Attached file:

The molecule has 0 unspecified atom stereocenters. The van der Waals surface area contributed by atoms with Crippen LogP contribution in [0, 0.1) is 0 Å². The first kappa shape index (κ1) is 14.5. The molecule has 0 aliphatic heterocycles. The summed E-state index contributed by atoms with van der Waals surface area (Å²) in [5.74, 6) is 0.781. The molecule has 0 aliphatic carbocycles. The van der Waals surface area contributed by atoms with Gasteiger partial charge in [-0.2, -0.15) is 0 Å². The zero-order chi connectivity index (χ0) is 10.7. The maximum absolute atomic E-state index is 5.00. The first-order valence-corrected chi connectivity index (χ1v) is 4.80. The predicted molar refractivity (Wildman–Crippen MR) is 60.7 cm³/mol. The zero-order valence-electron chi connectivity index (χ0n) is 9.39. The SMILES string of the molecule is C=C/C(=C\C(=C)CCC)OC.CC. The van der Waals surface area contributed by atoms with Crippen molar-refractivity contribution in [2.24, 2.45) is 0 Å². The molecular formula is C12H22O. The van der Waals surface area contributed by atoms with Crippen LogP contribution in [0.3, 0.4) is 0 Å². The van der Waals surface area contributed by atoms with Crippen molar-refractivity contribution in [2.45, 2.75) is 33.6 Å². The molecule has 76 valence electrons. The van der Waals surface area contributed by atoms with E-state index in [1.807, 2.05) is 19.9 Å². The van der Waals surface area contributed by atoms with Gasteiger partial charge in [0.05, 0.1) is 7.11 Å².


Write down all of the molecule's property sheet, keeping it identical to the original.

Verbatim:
The molecule has 0 unspecified atom stereocenters. The van der Waals surface area contributed by atoms with Crippen LogP contribution in [0, 0.1) is 0 Å². The first kappa shape index (κ1) is 14.5. The molecule has 0 aliphatic heterocycles. The summed E-state index contributed by atoms with van der Waals surface area (Å²) in [5.74, 6) is 0.781. The molecule has 0 aliphatic carbocycles. The van der Waals surface area contributed by atoms with Gasteiger partial charge in [-0.2, -0.15) is 0 Å². The zero-order chi connectivity index (χ0) is 10.7. The maximum absolute atomic E-state index is 5.00. The first-order valence-corrected chi connectivity index (χ1v) is 4.80. The predicted molar refractivity (Wildman–Crippen MR) is 60.7 cm³/mol. The zero-order valence-electron chi connectivity index (χ0n) is 9.39. The SMILES string of the molecule is C=C/C(=C\C(=C)CCC)OC.CC. The van der Waals surface area contributed by atoms with Crippen molar-refractivity contribution in [2.24, 2.45) is 0 Å². The molecular formula is C12H22O. The van der Waals surface area contributed by atoms with Crippen LogP contribution in [0.3, 0.4) is 0 Å². The van der Waals surface area contributed by atoms with Crippen molar-refractivity contribution in [2.45, 2.75) is 33.6 Å². The molecule has 76 valence electrons. The van der Waals surface area contributed by atoms with E-state index in [1.807, 2.05) is 19.9 Å². The van der Waals surface area contributed by atoms with Gasteiger partial charge in [0.05, 0.1) is 7.11 Å².